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February 19, 2007


Oh, how funny: I was just at Native Seeds/SEARCH picking out my spring seeds this afternoon, and then this appeared on my friends list.

Teparies might be tricky outside of the desert--they're so drought tolerant, it might actually be possible to overwater the plants just with rainfall. Oh, but Native Seeds is trying to collect information on how the crops perform region-to-region. So if anybody DOES manage to grow them outside of the southwest, I think Native Seeds would appreciate the feedback.

(Also, the Native Seeds cold bean salad recipe goes from unremarkable to mind-alteringly good if you can get your hands on real white tepary beans.)

Oh so glad I found your blog....I love these images you posted here...don`t know what to call them..vegetable ladies??...please help where are they from??


Hi Chamara,
I know the prints are French...I couldn't make out the name of the artist however! But I found them online here:

I was hoping today to have some time to research them a little more...I could have sworn I saw a version of these Flower Ladies (the one on the left is a Tulip and the one on the right is a Water Lily) on the Bibliodyssey Blog...a link which you can find to the right under Journals and Blogs.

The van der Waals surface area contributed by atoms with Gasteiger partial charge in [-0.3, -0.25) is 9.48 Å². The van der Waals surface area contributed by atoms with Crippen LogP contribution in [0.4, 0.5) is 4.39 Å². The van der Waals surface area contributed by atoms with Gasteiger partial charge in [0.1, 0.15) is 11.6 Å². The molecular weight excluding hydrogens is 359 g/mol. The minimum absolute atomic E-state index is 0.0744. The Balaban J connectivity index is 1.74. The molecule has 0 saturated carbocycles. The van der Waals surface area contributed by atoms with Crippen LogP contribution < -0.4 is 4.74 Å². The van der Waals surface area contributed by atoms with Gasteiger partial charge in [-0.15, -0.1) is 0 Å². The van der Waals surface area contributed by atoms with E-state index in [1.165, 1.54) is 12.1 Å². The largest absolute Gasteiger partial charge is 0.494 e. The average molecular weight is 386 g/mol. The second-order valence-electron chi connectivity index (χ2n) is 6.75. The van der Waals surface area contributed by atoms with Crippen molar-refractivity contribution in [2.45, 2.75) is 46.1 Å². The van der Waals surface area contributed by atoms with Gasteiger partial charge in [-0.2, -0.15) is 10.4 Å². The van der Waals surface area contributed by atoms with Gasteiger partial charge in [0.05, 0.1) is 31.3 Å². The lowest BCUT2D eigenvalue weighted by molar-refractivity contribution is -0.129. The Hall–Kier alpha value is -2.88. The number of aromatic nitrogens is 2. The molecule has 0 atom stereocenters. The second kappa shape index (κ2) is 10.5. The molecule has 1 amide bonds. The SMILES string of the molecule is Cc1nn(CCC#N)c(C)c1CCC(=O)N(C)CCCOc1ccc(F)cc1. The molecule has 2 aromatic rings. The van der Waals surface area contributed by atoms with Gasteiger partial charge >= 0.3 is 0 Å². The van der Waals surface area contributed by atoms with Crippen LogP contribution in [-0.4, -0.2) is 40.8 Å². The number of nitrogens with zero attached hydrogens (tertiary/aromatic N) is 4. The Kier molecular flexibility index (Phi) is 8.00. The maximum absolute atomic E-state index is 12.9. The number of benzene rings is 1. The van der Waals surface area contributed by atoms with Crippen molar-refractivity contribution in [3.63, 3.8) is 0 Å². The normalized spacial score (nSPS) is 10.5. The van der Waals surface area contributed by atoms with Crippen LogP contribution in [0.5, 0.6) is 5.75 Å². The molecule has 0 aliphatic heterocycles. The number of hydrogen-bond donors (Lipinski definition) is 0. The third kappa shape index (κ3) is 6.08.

Oh how I wish I could grow things.

Seed catalogs have been one of my great comfort reads since I was a kid. My mother and I used to pore over them. The names are like fireworks.

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About this blog

  • The Journal of Mythic Arts was a pioneering online magazine dedicated to Mythic Arts: literary, visual, and performance arts inspired by myth, folklore, and fairy tales. Published by The Endicott Studio, co-edited by Terri Windling & Midori Snyder, JoMA ran from 1997 to 2008.

    This blog was active from 2006 - 2008, and is kept online as an archive only. Please note that no new material has been posted since 2008, and links have not been updated.

    For more recent discussions of Mythic Arts, fantasy literature, and related topics, visit Terri Windling's Myth & Moor and Midori Snyder's Into the Labyrinth.

Where you'll find us now

  • Visit The Endicott Studio website here, and our news blog here.

    Visit Terri Windling's Studio here.